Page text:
Zachary Halaschak of the Washington Examiner highlights the damaging role of ESG standards.

ESG is a long-running movement in the corporate world that has recently encountered stronger Republican pushback. Here is what it is and how it affects the public.

ESG is short for environmental, social, and governance — a movement that centers on compelling social change through investment and divestment. It is a corporate model that doesn’t solely look at maximizing profit but also incorporates other elements into financial decisions — for instance, how an investment might affect fossil fuel emissions.

Activists, activist investors, and some major corporations have for years gained support for tying investment decisions to ESG considerations. The ESG movement is closely tied to the idea of transitioning away from shareholder capitalism in favor of “stakeholder capitalism,” which bucks the notion that the sole purpose of a corporation is to serve its shareholders and rather also focuses value on customers, employees, suppliers, and communities.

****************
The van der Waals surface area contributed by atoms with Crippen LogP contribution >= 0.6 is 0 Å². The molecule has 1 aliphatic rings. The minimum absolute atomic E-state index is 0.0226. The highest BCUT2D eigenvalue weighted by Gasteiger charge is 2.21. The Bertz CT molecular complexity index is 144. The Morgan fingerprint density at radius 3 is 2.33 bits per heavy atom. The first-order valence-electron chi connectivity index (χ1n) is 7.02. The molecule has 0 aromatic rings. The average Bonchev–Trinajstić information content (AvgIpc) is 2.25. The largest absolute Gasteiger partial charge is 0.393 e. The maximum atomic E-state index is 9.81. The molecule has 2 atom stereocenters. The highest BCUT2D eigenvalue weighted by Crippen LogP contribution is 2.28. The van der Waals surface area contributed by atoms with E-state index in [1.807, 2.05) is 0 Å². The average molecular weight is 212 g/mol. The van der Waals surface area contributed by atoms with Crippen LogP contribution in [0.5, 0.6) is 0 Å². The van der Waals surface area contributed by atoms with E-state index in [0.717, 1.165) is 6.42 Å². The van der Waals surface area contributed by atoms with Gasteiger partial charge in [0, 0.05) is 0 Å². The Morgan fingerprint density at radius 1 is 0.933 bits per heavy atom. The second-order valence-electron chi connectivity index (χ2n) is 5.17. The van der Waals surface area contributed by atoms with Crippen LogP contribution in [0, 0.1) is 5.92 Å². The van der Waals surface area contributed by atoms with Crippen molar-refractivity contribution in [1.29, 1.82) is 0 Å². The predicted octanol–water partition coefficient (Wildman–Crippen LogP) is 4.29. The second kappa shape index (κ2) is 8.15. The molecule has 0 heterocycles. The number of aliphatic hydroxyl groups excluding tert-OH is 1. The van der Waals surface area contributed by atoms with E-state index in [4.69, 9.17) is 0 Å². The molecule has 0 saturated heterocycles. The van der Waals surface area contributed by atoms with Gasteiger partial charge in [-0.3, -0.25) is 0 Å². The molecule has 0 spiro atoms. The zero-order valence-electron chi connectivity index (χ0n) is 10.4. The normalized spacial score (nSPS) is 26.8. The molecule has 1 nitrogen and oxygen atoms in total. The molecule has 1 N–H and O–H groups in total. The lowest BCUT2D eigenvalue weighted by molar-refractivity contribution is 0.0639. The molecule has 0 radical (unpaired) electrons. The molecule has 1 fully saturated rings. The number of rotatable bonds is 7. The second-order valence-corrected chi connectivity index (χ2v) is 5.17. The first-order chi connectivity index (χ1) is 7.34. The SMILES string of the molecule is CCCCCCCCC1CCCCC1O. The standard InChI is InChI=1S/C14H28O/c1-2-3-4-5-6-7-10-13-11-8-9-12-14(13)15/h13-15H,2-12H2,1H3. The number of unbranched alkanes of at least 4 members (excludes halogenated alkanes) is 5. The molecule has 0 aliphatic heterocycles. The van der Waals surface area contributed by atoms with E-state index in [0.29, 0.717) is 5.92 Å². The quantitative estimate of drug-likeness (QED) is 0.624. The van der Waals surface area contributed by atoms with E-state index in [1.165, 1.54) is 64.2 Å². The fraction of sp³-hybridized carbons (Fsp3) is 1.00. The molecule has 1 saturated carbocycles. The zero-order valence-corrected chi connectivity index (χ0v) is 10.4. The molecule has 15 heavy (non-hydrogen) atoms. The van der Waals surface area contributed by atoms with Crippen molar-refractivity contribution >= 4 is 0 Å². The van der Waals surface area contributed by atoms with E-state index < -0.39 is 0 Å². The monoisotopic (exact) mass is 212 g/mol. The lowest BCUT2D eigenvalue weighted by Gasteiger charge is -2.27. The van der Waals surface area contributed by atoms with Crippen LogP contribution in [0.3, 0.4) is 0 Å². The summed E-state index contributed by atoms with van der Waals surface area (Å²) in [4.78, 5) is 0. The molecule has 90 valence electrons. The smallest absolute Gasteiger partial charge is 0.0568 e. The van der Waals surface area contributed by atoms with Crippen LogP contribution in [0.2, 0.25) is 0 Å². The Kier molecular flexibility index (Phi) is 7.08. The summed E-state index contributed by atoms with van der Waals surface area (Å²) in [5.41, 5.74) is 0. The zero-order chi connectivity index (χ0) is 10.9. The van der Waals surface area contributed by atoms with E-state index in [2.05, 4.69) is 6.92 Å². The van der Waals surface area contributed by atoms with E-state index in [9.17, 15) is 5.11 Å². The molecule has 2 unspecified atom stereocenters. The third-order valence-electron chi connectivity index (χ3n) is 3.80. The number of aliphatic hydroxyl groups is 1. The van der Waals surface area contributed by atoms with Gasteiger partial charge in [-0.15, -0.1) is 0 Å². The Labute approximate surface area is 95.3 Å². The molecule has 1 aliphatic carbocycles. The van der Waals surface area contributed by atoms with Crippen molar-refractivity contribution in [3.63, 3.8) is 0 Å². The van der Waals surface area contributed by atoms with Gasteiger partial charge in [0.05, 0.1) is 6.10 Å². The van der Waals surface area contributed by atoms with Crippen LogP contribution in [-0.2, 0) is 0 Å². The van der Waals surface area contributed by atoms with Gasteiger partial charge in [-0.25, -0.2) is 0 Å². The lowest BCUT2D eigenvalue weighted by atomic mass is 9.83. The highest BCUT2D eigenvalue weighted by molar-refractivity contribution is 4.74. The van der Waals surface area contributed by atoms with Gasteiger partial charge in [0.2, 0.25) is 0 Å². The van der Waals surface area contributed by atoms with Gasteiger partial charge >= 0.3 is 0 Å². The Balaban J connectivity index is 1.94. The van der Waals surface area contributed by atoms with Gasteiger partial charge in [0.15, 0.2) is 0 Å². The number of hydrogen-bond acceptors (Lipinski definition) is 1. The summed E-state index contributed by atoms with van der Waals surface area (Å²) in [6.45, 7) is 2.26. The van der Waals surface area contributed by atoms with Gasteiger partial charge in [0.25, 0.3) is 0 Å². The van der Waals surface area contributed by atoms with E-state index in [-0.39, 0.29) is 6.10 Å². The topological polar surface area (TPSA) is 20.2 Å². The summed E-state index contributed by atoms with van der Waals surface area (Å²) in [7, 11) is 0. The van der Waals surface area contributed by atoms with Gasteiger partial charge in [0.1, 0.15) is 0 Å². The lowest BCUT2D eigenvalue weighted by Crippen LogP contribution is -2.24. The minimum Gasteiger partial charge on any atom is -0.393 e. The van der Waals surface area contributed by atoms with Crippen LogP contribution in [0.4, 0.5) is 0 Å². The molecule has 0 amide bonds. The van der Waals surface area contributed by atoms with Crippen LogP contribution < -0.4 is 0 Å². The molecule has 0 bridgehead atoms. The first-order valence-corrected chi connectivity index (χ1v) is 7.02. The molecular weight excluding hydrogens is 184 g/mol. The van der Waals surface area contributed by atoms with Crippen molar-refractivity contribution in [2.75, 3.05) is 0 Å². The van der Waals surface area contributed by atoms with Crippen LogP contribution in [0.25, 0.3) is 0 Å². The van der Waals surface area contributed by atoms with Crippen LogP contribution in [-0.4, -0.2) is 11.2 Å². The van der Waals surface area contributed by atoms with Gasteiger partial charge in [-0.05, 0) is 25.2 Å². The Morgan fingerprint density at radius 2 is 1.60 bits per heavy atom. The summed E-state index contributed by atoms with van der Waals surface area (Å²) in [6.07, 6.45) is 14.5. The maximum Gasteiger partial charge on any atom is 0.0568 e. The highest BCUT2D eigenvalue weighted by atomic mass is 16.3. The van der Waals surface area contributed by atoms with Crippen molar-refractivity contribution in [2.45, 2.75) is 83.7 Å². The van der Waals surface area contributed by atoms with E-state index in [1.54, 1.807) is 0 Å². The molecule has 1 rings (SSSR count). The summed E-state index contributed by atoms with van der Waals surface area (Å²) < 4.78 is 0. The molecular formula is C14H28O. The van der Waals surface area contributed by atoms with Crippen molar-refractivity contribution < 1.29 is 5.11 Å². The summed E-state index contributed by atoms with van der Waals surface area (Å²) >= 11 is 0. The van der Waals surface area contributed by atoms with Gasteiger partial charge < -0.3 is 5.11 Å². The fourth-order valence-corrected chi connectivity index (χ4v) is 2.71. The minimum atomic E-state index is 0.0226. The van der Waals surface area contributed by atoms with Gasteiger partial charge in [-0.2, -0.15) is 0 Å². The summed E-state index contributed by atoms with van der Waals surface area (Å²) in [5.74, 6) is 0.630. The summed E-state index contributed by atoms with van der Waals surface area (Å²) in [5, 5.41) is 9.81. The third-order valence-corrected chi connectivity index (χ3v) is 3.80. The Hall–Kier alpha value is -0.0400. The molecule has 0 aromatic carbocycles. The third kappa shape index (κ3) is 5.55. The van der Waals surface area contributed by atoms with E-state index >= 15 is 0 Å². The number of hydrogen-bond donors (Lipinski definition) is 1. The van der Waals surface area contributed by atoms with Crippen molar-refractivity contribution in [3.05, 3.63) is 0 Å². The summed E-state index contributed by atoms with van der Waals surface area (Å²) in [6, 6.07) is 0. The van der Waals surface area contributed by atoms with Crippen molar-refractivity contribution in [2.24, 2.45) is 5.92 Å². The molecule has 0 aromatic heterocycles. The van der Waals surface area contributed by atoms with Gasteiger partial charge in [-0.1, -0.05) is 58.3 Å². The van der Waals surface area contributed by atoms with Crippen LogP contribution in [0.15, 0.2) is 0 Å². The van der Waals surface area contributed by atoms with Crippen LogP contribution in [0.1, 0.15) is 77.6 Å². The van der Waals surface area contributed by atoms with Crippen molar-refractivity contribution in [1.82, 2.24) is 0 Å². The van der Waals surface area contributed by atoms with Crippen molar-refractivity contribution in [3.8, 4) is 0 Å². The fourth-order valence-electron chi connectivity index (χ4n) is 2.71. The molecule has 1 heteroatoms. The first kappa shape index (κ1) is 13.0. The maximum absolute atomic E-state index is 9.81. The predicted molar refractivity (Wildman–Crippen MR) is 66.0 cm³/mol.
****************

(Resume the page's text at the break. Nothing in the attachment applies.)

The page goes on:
There are a growing number of titans in the finance world who have embraced the shift toward ESG. Those who support further integrating ESG into investment decisions and finance more generally see it as a way that the private sector can help mold the world into a better place. Some of its proponents are concerned about climate change or social inequality and see ESG as a way to use markets to help.

Still, other proponents of ESG see it as part of an investment strategy that can drive high profits. Companies have sprung up to meet the demand for more corporate ESG — for example, carbon offset providers and corporate climate advisers.

BlackRock CEO Larry Fink has emerged as one of the most prominent faces of the ESG push (and a public punching bag for opponents). For instance, in 2020, Fink’s much-anticipated annual letter focused on climate change, saying the matter was becoming a “defining factor” in BlackRock’s assessment of companies.